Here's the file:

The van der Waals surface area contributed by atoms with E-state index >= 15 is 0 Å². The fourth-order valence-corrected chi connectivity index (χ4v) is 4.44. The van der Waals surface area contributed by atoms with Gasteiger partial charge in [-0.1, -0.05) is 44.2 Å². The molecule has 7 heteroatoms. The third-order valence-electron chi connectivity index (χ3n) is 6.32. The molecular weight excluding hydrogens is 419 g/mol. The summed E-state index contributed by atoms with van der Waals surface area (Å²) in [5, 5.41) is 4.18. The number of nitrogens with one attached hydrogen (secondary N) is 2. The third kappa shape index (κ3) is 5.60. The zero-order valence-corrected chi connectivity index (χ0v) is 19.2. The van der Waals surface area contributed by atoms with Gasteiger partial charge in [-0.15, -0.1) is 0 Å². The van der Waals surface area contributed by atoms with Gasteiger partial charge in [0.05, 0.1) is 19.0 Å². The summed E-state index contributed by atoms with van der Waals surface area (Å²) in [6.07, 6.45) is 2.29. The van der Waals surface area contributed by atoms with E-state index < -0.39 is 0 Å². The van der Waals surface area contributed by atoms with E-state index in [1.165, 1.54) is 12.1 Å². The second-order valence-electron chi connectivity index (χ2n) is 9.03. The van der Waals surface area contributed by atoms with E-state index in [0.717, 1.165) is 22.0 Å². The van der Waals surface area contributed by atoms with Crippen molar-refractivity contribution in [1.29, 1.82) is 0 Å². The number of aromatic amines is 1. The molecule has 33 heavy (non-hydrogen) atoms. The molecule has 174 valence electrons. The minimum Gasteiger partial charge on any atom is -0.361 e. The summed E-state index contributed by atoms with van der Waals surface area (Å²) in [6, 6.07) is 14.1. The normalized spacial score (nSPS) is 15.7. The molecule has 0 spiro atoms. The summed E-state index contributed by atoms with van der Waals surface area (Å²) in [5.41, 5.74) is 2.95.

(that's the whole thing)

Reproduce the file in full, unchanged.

The van der Waals surface area contributed by atoms with E-state index >= 15 is 0 Å². The fourth-order valence-corrected chi connectivity index (χ4v) is 4.44. The van der Waals surface area contributed by atoms with Gasteiger partial charge in [-0.1, -0.05) is 44.2 Å². The molecule has 7 heteroatoms. The third-order valence-electron chi connectivity index (χ3n) is 6.32. The molecular weight excluding hydrogens is 419 g/mol. The summed E-state index contributed by atoms with van der Waals surface area (Å²) in [5, 5.41) is 4.18. The number of nitrogens with one attached hydrogen (secondary N) is 2. The third kappa shape index (κ3) is 5.60. The zero-order valence-corrected chi connectivity index (χ0v) is 19.2. The van der Waals surface area contributed by atoms with Gasteiger partial charge in [-0.15, -0.1) is 0 Å². The van der Waals surface area contributed by atoms with Gasteiger partial charge in [0.05, 0.1) is 19.0 Å². The summed E-state index contributed by atoms with van der Waals surface area (Å²) in [6.07, 6.45) is 2.29. The van der Waals surface area contributed by atoms with E-state index < -0.39 is 0 Å². The van der Waals surface area contributed by atoms with E-state index in [1.165, 1.54) is 12.1 Å². The second-order valence-electron chi connectivity index (χ2n) is 9.03. The van der Waals surface area contributed by atoms with E-state index in [0.717, 1.165) is 22.0 Å². The van der Waals surface area contributed by atoms with Crippen molar-refractivity contribution in [1.29, 1.82) is 0 Å². The number of aromatic amines is 1. The molecule has 33 heavy (non-hydrogen) atoms. The molecule has 174 valence electrons. The minimum Gasteiger partial charge on any atom is -0.361 e. The summed E-state index contributed by atoms with van der Waals surface area (Å²) in [6, 6.07) is 14.1. The normalized spacial score (nSPS) is 15.7. The molecule has 0 spiro atoms. The summed E-state index contributed by atoms with van der Waals surface area (Å²) in [5.41, 5.74) is 2.95.